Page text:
"Primarily, of course, we were interested in determining if that sheep carried pasturella," she recalls. "It didnít. It also didnít have any parasites that cause verminous pneumonia."

Pasturella is common among both domestic and wild sheep, but requires the stress of some event to produce a viral infection that is most often fatal. Sheep ranchers sometimes refer to it as "shipping fever," knowing that it is found among animals trucked or moved over long distances.

Nevertheless, common knowledge brought from the first flocks to follow conquistadors into the New World was that contact between domesticated livestock and wild animals of generally the same species invariably results in a die-off. The evidence was almost entirely anecdotal, based on experiences of the early settlers, but it was so solidly in place among scientific consensus that there was general agreement on the fact that contact between domestic sheep and free-roaming bighorns would always lead to lethal infection of the wild animals. Dr. Rink confronted a situation in which she could not prove that was true in the Santa Rosas, even if the Department of Wildlife wanted it to be.

By early January 2004, NDOW was even more troubled. Its attempts by air of making a census of the bighorns brought back results of barely half the number counted only six months earlier. Flying low over one apparently mated pair, the NDOW officers expected the bighorns to leap away, seeking shelter from the noise. But the ram did not even rise to its feet, and the ewe only staggered away and stopped. Shot for scientific purposes, they were brought to Dr. Rinkís laboratory in Reno.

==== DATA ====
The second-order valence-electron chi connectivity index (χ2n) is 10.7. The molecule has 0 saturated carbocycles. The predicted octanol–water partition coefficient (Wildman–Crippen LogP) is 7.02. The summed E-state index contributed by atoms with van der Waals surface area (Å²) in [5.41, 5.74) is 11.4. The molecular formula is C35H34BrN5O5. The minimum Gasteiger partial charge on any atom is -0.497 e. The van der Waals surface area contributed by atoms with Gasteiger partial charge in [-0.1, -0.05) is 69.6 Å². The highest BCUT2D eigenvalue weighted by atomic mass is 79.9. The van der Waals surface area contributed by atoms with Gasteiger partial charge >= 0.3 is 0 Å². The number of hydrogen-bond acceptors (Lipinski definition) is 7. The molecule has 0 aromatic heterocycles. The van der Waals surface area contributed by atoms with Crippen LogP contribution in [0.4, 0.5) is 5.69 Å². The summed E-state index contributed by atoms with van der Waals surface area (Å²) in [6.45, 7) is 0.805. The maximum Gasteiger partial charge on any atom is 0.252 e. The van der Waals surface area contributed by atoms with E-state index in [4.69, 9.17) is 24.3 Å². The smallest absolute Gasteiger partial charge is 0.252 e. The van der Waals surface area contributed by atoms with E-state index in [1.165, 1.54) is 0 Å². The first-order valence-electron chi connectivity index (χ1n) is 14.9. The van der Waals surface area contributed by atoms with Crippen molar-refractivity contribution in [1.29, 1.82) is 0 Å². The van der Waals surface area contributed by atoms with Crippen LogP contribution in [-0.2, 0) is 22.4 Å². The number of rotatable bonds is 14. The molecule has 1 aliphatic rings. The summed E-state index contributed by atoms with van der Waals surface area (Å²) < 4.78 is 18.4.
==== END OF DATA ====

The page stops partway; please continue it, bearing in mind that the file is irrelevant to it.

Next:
"On necropsy it was clear that they both had fatal pneumonia," she says. "It was clear they had suffered several episodes over several years of pneumonia. The current pneumonia of which they were dying was indicative of hemorrhagic pasturella."

Dr. Rink sent samples of the infected animals to colleagues at other recognized veterinary labs. The conclusion was that the animalís immune systems had been overwhelmed, not only by the stress of the extreme seasons, but by a lack of selenium in their forage in part brought on by the fires. One animal, stricken with pneumonia in the deep winter might have set off the epidemic. But there was no evidence to suggest it involved contact with domestic sheep.
"Don't get me wrong, there certainly is a risk. Domestic sheep can transmit diseases to bighorn sheep, and bighorns can transfer disease to the domestic sheep," Dr. Rink says. "Theyíre very closely related. In the wild, they have been known to mate and have offspring together. But the basis for saying contact between them is always fatal comes from relatively recent studies in Washington state in which the experimental design was biased to that conclusion. It has never been established."

It is useful, however, for those in need of an excuse to further limit grazing of domestic animals, such as the California Recovery Team leader who told Dr. Rink at the public hearing: "If I knew of a bighorn which just came nose to nose with a domestic sheep, I would have to shoot the bighorn."

That kind of science doesnít impress Annette Rink. "It's not bad science, itís no science," she says. "I'm paid to be objective about this, and thatís all Iím trying to do. Iím only concerned about the facts. Iím not interested in baggage."